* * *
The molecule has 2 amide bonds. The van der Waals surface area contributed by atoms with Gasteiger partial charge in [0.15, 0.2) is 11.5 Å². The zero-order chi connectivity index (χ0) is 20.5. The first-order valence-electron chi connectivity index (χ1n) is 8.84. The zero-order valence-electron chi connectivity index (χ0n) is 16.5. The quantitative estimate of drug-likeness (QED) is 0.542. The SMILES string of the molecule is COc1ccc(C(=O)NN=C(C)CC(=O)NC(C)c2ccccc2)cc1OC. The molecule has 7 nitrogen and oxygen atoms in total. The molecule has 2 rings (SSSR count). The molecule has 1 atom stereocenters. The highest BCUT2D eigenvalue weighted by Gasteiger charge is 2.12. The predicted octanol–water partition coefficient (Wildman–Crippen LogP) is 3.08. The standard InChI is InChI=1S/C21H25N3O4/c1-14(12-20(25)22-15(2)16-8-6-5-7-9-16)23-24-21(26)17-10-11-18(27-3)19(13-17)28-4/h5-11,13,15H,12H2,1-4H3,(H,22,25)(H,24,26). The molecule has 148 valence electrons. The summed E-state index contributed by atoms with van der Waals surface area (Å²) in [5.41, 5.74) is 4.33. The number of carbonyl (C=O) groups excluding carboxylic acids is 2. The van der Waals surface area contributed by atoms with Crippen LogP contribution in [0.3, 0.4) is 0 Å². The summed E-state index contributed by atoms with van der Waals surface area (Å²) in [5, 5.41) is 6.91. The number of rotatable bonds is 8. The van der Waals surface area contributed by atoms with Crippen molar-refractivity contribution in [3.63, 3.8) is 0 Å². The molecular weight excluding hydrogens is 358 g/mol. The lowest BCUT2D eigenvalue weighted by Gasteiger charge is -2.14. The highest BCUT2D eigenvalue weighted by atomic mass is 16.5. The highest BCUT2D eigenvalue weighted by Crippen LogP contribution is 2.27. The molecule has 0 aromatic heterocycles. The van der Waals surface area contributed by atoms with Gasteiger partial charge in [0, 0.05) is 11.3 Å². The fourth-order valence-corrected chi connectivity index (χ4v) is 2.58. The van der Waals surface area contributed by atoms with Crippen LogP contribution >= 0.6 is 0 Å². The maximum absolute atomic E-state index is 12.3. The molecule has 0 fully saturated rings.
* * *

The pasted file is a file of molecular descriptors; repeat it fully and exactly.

The molecule has 2 amide bonds. The van der Waals surface area contributed by atoms with Gasteiger partial charge in [0.15, 0.2) is 11.5 Å². The zero-order chi connectivity index (χ0) is 20.5. The first-order valence-electron chi connectivity index (χ1n) is 8.84. The zero-order valence-electron chi connectivity index (χ0n) is 16.5. The quantitative estimate of drug-likeness (QED) is 0.542. The SMILES string of the molecule is COc1ccc(C(=O)NN=C(C)CC(=O)NC(C)c2ccccc2)cc1OC. The molecule has 7 nitrogen and oxygen atoms in total. The molecule has 2 rings (SSSR count). The molecule has 1 atom stereocenters. The highest BCUT2D eigenvalue weighted by Gasteiger charge is 2.12. The predicted octanol–water partition coefficient (Wildman–Crippen LogP) is 3.08. The standard InChI is InChI=1S/C21H25N3O4/c1-14(12-20(25)22-15(2)16-8-6-5-7-9-16)23-24-21(26)17-10-11-18(27-3)19(13-17)28-4/h5-11,13,15H,12H2,1-4H3,(H,22,25)(H,24,26). The molecule has 148 valence electrons. The summed E-state index contributed by atoms with van der Waals surface area (Å²) in [5.41, 5.74) is 4.33. The number of carbonyl (C=O) groups excluding carboxylic acids is 2. The van der Waals surface area contributed by atoms with Crippen LogP contribution in [0.3, 0.4) is 0 Å². The summed E-state index contributed by atoms with van der Waals surface area (Å²) in [5, 5.41) is 6.91. The number of rotatable bonds is 8. The van der Waals surface area contributed by atoms with Crippen molar-refractivity contribution in [3.63, 3.8) is 0 Å². The molecular weight excluding hydrogens is 358 g/mol. The lowest BCUT2D eigenvalue weighted by Gasteiger charge is -2.14. The highest BCUT2D eigenvalue weighted by atomic mass is 16.5. The highest BCUT2D eigenvalue weighted by Crippen LogP contribution is 2.27. The molecule has 0 aromatic heterocycles. The van der Waals surface area contributed by atoms with Gasteiger partial charge in [0, 0.05) is 11.3 Å². The fourth-order valence-corrected chi connectivity index (χ4v) is 2.58. The van der Waals surface area contributed by atoms with Crippen LogP contribution >= 0.6 is 0 Å². The maximum absolute atomic E-state index is 12.3. The molecule has 0 fully saturated rings.